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A specific force deficit exists in skeletal muscle after partial denervation

Authors

  • Loree K. Kalliainen MD,

    1. Department of Surgery, Division of Plastic Surgery, Ohio State University, Columbus, Ohio, USA
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  • Sameer S. Jejurikar MD,

    1. Department of Surgery, Section of Plastic and Reconstructive Surgery, University of Michigan Medical Center, 2130 Taubman Health Care Center, 1500 E. Medical Center Drive, Ann Arbor, Michigan 48109-0340, USA
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  • Lawrence W. Liang BS,

    1. Department of Surgery, Section of Plastic and Reconstructive Surgery, University of Michigan Medical Center, 2130 Taubman Health Care Center, 1500 E. Medical Center Drive, Ann Arbor, Michigan 48109-0340, USA
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  • Melanie G. Urbanchek PhD,

    1. Department of Surgery, Section of Plastic and Reconstructive Surgery, University of Michigan Medical Center, 2130 Taubman Health Care Center, 1500 E. Medical Center Drive, Ann Arbor, Michigan 48109-0340, USA
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  • William M. Kuzon Jr. MD, PhD

    Corresponding author
    1. Department of Surgery, Section of Plastic and Reconstructive Surgery, University of Michigan Medical Center, 2130 Taubman Health Care Center, 1500 E. Medical Center Drive, Ann Arbor, Michigan 48109-0340, USA
    2. Department of Veterans Affairs Medical Center, Ann Arbor, Michigan, USA
    • Department of Surgery, Section of Plastic and Reconstructive Surgery, University of Michigan Medical Center, 2130 Taubman Health Care Center, 1500 E. Medical Center Drive, Ann Arbor, Michigan 48109-0340, USA
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Abstract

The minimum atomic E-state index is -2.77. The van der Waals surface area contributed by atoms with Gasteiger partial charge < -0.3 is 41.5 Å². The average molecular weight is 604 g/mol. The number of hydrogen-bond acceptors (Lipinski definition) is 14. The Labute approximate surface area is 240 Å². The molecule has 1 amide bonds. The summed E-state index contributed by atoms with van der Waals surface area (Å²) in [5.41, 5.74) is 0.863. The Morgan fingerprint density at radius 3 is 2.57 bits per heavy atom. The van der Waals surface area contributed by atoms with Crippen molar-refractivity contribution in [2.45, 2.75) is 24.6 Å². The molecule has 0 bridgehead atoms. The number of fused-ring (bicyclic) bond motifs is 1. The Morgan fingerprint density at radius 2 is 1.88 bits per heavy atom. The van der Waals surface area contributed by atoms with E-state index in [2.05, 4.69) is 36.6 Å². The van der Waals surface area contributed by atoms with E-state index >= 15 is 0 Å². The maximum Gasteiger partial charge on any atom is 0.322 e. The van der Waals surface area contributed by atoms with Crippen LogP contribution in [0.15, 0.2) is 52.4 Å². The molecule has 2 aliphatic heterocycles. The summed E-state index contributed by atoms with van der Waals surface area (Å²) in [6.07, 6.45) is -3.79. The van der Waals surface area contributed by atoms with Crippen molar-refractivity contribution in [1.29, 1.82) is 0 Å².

Skeletal muscle demonstrates a specific force deficit after repair of injured peripheral nerves, microneurovascular muscle transfer, and normal aging. Because atrophy cannot account for deficits in specific force, other, unknown, mechanisms are responsible for the resulting muscle contractile dysfunction under these circumstances. We tested the hypothesis that a subpopulation of denervated fibers is partially or completely responsible for the specific force deficit after partial denervation of the rat extensor digitorum longus muscle (EDL). Adult Fisher rats underwent either sham exposure or partial transection of 80% of the cross-sectional area of the left deep peroneal nerve. After a 2-week recovery period, maximum isometric force (F0) was measured in situ and maximum specific force (sF0) was calculated for EDL from both control (n = 8) and partial denervation (n = 7) groups. Innervated fiber cross-sectional area (CSAinn) was measured directly from whole EDL cross sections after immunohistochemical labeling for neural cell adhesion molecule (NCAM), a marker of muscle fiber denervation. A corrected specific force value (sF0-inn) was calculated by normalizing F0 to CSAinn. Partial skeletal muscle denervation resulted in significant reductions in muscle mass, F0, and sF0. The percentage of muscle fibers expressing NCAM in the extrajunctional sarcolemma increased from 1.0 ± 0.8% in control to 49 ± 15% in partially denervated EDL muscles. A 62.7% deficit in EDL specific force was observed after partial denervation. Denervated muscle fibers accounted for 59.3% of this deficit, but sF0-inn still differed significantly between control and partially denervated muscles, with a 25.5% difference between groups. In partially denervated muscles, the specific force deficit is partially but not fully explained by a subpopulation of noncontractile, denervated fibers. © 2002 John Wiley & Sons, Inc. Muscle Nerve 25: 31–38 2002

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